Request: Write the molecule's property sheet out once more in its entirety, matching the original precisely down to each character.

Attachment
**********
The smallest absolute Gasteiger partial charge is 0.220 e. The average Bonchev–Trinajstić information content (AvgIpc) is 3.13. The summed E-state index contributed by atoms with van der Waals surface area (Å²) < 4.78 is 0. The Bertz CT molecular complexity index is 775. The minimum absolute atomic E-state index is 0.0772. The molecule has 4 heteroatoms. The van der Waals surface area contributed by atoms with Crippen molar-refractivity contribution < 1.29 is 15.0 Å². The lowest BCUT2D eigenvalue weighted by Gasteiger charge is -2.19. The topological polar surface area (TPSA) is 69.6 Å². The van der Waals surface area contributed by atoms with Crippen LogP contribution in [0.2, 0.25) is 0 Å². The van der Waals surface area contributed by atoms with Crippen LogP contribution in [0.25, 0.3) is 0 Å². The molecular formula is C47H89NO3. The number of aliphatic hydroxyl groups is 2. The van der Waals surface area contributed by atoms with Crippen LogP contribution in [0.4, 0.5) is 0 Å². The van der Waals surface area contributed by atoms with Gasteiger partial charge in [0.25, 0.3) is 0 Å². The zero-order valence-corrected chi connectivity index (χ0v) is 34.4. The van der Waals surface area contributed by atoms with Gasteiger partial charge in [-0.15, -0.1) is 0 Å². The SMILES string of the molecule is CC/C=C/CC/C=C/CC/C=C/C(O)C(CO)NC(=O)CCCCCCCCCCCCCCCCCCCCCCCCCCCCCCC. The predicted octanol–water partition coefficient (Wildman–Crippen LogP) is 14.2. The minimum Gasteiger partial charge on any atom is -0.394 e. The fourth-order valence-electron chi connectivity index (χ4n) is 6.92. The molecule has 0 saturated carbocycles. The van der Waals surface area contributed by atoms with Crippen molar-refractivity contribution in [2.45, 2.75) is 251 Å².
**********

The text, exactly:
The smallest absolute Gasteiger partial charge is 0.220 e. The average Bonchev–Trinajstić information content (AvgIpc) is 3.13. The summed E-state index contributed by atoms with van der Waals surface area (Å²) < 4.78 is 0. The Bertz CT molecular complexity index is 775. The minimum absolute atomic E-state index is 0.0772. The molecule has 4 heteroatoms. The van der Waals surface area contributed by atoms with Crippen molar-refractivity contribution < 1.29 is 15.0 Å². The lowest BCUT2D eigenvalue weighted by Gasteiger charge is -2.19. The topological polar surface area (TPSA) is 69.6 Å². The van der Waals surface area contributed by atoms with Crippen LogP contribution in [0.2, 0.25) is 0 Å². The van der Waals surface area contributed by atoms with Crippen LogP contribution in [0.25, 0.3) is 0 Å². The molecular formula is C47H89NO3. The number of aliphatic hydroxyl groups is 2. The van der Waals surface area contributed by atoms with Crippen LogP contribution in [0.4, 0.5) is 0 Å². The van der Waals surface area contributed by atoms with Gasteiger partial charge in [0.25, 0.3) is 0 Å². The zero-order valence-corrected chi connectivity index (χ0v) is 34.4. The van der Waals surface area contributed by atoms with Gasteiger partial charge in [-0.15, -0.1) is 0 Å². The SMILES string of the molecule is CC/C=C/CC/C=C/CC/C=C/C(O)C(CO)NC(=O)CCCCCCCCCCCCCCCCCCCCCCCCCCCCCCC. The predicted octanol–water partition coefficient (Wildman–Crippen LogP) is 14.2. The minimum Gasteiger partial charge on any atom is -0.394 e. The fourth-order valence-electron chi connectivity index (χ4n) is 6.92. The molecule has 0 saturated carbocycles. The van der Waals surface area contributed by atoms with Crippen molar-refractivity contribution in [2.45, 2.75) is 251 Å².